You are the first and best layer of defense in combating online fraud. Learning to properly detect and avoid online scams is the ultimate protection against fraud. Read the tips below to help you spot potential scams.
Online fraud typically takes the form of fraudulent e-mails and Web sites. These forged means of communication often use corporate logos, colors and legal disclaimers to make them appear authentic.
Fraudulent e-mails are the most common avenue of online scams. A "spoofed" e-mail is one that purports to be from a reputable source in an attempt to trick you into divulging personal or account information, sending payment, or otherwise taking an action that will result in fraud. These attacks are common because they are low-tech and can be easily deployed on a massive scale. Even though the warning signs are there, "phishing" and scam e-mails continue to fool people. Some of these mails also request that customers update their account records by clicking on links to fake Internet banking and Interswitch websites.
Spoofed Web sites, like phishing e-mails, are used by fraudsters who build fake websites that look very similar to GTBank’s website to lure unsuspecting customers into submitting their online banking log-in information and card details which are later used to access such accounts. Spoof Web sites allow fraudsters to collect such sensitive information as Internet Banking Account and ATM Card Details.
GTBank will never ask a customer to provide, verify or update their personal, account or financial information via email or pop-up windows. This includes: Passwords, Personal Identification Numbers (PIN), or ATM, Credit or Debit Card numbers. If you receive an email requesting such information, do not respond and never click on a link contained in a suspicious email.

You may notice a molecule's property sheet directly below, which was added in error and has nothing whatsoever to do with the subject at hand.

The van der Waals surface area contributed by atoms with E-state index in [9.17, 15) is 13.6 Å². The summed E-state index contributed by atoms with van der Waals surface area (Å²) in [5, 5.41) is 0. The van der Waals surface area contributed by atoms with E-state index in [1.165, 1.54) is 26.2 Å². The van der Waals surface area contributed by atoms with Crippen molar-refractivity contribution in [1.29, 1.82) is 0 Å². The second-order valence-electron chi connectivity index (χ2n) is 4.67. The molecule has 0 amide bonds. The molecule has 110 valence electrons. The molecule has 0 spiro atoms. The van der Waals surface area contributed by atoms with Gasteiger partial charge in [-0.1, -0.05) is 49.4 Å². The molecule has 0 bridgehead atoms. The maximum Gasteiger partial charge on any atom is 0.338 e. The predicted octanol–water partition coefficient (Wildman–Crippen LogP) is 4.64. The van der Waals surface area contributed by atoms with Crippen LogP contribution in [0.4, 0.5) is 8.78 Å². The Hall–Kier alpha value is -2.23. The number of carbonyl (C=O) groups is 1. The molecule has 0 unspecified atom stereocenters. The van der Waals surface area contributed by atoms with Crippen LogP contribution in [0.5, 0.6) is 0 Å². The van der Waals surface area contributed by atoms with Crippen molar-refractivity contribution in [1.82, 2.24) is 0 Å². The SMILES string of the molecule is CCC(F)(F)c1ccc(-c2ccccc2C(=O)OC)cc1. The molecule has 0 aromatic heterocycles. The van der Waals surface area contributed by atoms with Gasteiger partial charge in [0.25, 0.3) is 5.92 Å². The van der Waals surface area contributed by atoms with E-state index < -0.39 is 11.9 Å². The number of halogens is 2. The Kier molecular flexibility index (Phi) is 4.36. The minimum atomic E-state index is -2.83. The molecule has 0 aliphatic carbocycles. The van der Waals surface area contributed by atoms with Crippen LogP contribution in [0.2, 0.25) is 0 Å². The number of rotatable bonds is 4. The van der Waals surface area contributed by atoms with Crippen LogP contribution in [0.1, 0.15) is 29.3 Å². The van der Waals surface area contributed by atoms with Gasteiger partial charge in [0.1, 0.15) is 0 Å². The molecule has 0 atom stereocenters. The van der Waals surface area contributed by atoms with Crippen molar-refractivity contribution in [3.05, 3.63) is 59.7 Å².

Phishing involves the use of fraudulent email or browser pop-up messages that appear to be from a legitimate source, often using a company name, logo and/or graphic. A typical scam consists of:
- Receipt of an email message stating you need to update or validate your account information.
- The message suggests a dire consequence, such as your online access expiring or being suspended, if you do not respond.
- Via a link in the message, it directs you to a Web site that looks legitimate, but is not.
The intent is to trick you into divulging personal information, such as your account number, User ID or Password so they can commit crimes of a monetary nature or identity theft. It may also be an attempt to deliver and install malicious code (malware) that can harm your computer.
How to avoid falling for Phishing Scams
- Never open any email unless you know who the sender is. The very act of opening an email can infect your computer with malware. Be skeptical of every email you get, and never click on suspicious links, or download suspicious attachments. If all else fails, call your bank.
Occurs when you enter a Web address but are redirected, without your consent or knowledge, to a fraudulent site that looks similar to a legitimate site. The intent of the fraudulent site is to capture confidential information.
- You will never be contacted directly by companies like MasterCard or Visa to verify personal or card information, your PIN or to request that you transfer funds or process transactions to protect your account.
- Memorize your Personal Identification Number (PIN). Never write it on the card or anywhere else it could be compromised.
“Skimming“ is a method by which thieves capture the magnetic stripe data from your card and use it to create a new, counterfeit card. These counterfeit cards are then used to process unauthorized transactions against your account. There are two main methods of skimming card information:
A small device that appears to be a part of the machine is placed over the card insertion slot of an ATM, gas pump, or other self-service kiosk. As you slide your card into the ATM, this device “reads” the data on the stripe and either stores it or transmits it to a nearby location. Often times, there is also a small, hidden camera that captures your keystrokes as you input your PIN into the machine.
How to protect yourself
- If you see an attachment on an ATM that looks suspicious, don’t use the ATM. Notify the institution that owns the machine as soon as possible. If it’s a GTBank ATM, contact the branch location of the ATM or send a mail to: firstname.lastname@example.org
- Never give your PIN to anyone or write it on your card.
- Review your monthly statements immediately and notify us of any discrepancy by sending an email to: email@example.com
Dealing with Fraud
GTBank, its staff or agents will never call or send you an email with a link, asking you to update your Internet Banking profile or request your passwords, token generated codes, card details or PIN. Anyone that asks for any of these details is a fraudster.
In the event that you receive or have received an email fitting this description or a suspicious telephone call from someone claiming to be from GTBank, forward such emails to firstname.lastname@example.org